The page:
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29 April 2019
The Ministry of Economy, Trade and Industry (METI) recently announced on its website that the Cabinet has approved the Bill for the Reform of the Patent and Design Acts, which will now be submitted to the Diet.
It is likely that the bill will be passed and that the reformed acts will be implemented in January or April 2020.
This article provides a summary of the changes to the Design Act.
Under the current Design Act, only graphic images which are recorded or displayed on articles (eg, computers or smartphones) are considered protectable designs.
Under the bill, the scope of what constitutes a protectable design is expanded to include graphic images which are not:
However, graphic images which are unrelated to the function of, for example, machines, apparatuses and devices (eg, computer wallpapers or video game or movie images) cannot be protected.
On filing a design application, applicants must specify how the graphic image will be used.
The protection afforded to graphic images which are registered as designs will cover:
Interior and exterior building designs
Under the current Design Act, designs of real estate or immovable property (eg, land or buildings) cannot be protected.
Under the bill, protectable designs include exterior and interior building designs. Interior building designs include shop, restaurant and office interior designs, among others.
The protection afforded to registered exterior and interior building designs covers the building's construction, use, assignment and lease.
Under the current Design Act, an applicant can file an application for designs (ie, related designs) which are similar to its prior applied-for or registered design (ie, the principal design) before the principal design's publication in the Design Official Gazette. Design applications are generally published eight months after the application date.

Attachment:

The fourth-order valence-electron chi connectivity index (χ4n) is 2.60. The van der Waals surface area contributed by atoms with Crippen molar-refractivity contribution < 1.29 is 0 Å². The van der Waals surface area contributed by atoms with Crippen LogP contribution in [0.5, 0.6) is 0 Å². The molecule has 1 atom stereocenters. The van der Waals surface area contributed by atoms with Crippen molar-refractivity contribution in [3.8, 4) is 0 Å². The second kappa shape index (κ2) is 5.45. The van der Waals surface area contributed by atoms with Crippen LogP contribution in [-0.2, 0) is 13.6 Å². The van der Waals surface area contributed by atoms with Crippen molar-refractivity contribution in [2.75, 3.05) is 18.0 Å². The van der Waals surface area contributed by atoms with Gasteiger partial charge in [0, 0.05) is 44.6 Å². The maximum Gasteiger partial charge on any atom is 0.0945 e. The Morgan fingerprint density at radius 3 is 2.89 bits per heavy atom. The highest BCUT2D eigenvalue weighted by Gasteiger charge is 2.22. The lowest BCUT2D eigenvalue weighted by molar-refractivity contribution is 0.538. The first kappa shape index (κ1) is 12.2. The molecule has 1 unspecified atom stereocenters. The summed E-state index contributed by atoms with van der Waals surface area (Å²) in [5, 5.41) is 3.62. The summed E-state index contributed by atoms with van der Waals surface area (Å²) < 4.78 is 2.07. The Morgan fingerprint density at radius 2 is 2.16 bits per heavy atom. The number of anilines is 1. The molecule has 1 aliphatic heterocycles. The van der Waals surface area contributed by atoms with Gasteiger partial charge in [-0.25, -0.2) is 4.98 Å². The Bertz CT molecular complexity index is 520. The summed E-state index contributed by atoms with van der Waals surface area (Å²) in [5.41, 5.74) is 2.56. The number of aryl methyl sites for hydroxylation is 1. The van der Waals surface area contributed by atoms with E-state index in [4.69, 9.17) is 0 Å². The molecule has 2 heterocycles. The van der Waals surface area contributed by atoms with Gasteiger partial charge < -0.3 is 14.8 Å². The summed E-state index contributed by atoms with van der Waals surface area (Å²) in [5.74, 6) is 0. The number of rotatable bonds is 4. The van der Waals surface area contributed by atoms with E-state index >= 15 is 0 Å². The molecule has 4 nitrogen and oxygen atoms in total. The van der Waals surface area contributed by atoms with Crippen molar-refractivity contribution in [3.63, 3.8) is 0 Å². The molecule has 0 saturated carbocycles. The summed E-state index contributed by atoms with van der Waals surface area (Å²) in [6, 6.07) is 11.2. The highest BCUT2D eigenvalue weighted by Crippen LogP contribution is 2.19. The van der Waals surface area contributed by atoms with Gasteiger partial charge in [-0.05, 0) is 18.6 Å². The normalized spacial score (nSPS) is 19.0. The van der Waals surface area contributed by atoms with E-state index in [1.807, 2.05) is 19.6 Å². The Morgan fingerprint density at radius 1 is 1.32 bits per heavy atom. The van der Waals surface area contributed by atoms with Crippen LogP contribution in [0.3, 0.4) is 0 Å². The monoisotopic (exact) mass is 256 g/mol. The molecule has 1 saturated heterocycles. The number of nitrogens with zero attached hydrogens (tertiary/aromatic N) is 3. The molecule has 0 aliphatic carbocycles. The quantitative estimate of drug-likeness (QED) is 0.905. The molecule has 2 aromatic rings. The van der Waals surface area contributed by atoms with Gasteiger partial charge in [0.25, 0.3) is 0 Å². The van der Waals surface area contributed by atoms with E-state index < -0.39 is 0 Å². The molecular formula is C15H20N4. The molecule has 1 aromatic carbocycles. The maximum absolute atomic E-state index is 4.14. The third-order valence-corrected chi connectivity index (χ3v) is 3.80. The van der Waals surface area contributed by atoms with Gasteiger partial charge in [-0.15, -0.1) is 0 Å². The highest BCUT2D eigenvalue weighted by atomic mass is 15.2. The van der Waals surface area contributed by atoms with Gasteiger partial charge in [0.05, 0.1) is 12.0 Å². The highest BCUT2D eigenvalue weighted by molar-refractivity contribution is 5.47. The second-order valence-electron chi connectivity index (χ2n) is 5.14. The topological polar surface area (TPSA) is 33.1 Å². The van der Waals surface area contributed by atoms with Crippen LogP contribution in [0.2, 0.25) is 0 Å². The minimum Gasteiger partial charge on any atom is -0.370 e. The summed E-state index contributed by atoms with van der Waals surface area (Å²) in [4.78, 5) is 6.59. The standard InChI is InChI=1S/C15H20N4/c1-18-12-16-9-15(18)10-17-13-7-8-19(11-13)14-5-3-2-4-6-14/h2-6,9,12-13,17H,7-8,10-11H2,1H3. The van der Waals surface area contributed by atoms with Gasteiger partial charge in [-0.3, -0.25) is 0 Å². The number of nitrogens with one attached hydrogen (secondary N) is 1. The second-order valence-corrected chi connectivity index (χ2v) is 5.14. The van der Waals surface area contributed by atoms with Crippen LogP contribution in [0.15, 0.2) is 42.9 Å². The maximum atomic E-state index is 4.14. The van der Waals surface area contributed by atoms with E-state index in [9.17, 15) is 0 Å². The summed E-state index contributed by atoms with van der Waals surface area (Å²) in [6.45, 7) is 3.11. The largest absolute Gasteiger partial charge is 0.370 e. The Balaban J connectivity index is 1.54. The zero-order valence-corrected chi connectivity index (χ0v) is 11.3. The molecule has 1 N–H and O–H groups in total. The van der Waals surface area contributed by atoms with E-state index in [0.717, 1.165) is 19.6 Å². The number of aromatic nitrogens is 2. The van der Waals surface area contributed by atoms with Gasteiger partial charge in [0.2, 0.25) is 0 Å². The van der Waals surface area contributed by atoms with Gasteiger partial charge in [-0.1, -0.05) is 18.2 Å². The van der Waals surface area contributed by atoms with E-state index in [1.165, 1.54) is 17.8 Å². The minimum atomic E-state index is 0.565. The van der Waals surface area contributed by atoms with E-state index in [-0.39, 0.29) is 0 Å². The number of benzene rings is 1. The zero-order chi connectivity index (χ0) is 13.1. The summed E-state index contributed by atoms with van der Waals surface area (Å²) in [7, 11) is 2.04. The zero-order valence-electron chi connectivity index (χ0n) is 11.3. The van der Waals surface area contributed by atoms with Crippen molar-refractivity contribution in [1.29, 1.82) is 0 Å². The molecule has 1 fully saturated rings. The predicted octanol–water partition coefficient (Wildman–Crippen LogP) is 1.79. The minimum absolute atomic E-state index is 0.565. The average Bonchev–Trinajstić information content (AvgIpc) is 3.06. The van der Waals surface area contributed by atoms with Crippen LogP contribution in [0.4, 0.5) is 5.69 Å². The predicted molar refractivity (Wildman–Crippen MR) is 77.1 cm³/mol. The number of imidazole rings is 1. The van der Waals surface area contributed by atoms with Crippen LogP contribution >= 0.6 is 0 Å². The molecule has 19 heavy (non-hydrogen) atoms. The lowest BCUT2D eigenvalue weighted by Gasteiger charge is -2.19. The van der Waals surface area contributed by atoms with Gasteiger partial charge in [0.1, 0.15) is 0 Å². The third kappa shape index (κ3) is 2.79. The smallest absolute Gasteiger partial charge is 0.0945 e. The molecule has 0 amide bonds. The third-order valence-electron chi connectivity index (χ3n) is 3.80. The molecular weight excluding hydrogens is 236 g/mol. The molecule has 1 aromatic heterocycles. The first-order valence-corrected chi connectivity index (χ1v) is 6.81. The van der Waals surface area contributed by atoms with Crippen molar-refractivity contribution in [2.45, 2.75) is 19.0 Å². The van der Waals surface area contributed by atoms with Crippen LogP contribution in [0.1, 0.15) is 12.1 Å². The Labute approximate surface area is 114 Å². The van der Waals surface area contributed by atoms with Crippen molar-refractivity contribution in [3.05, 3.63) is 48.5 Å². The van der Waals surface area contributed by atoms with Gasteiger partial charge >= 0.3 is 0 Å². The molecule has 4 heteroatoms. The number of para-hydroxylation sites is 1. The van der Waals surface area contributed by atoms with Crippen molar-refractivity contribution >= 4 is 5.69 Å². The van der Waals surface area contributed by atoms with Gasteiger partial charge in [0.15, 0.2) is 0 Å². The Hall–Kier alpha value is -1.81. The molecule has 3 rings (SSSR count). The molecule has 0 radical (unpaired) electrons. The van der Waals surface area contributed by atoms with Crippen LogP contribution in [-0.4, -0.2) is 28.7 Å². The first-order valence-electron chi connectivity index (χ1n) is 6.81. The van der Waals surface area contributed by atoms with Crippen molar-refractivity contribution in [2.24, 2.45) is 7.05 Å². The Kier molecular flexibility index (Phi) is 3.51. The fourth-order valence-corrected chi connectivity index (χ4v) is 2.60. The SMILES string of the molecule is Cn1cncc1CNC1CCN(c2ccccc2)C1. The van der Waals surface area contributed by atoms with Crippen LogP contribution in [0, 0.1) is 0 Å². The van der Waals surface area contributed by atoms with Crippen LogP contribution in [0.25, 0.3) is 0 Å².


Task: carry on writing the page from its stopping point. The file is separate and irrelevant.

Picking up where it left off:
Under the bill, applicants can file applications for related designs for 10 years from the principal design's application or priority date. This means that the period in which applications for related designs can be filed will be extended.
In addition, under the bill, applicants can file applications for designs which are similar only to their related designs in order to protect variant designs more effectively.
Under the current Design Act, the duration of a design right is 20 years from the registration date. Under the bill, this will be extended to 25 years from the application date.
Under the current Design Act, an application must be filed for each design. Applicants cannot file one application for two or more designs.
However, under the bill, applicants can file one application for multiple designs. According to the February 2019 report of the Design Subcommittee of the METI Industrial Structure Council IP Committee, the number of designs which can be covered by one application will be limited (as is the case for international applications under the Hague Agreement). However, there may be no requirements for including multiple designs in one application.
Under the current Design Act, if a third party manufactures or imports the main components of a finished product for which a design right exists, such manufacturing or importing will not constitute design infringement because the protection of the design right cannot be extended to individual components.
Under the bill, a third party's manufacturing or import of such a component may be deemed indirect infringement under certain conditions. This will enable registered designs for finished products to be protected more effectively.
For further information on this topic please contact Noboru Taniguchi at Nishimura & Asahi by telephone (+81 3 6250 6200) or email (firstname.lastname@example.org). The Nishimura & Asahi website can be accessed at www.jurists.co.jp.
The materials contained on this website are for general information purposes only and are subject to the disclaimer.
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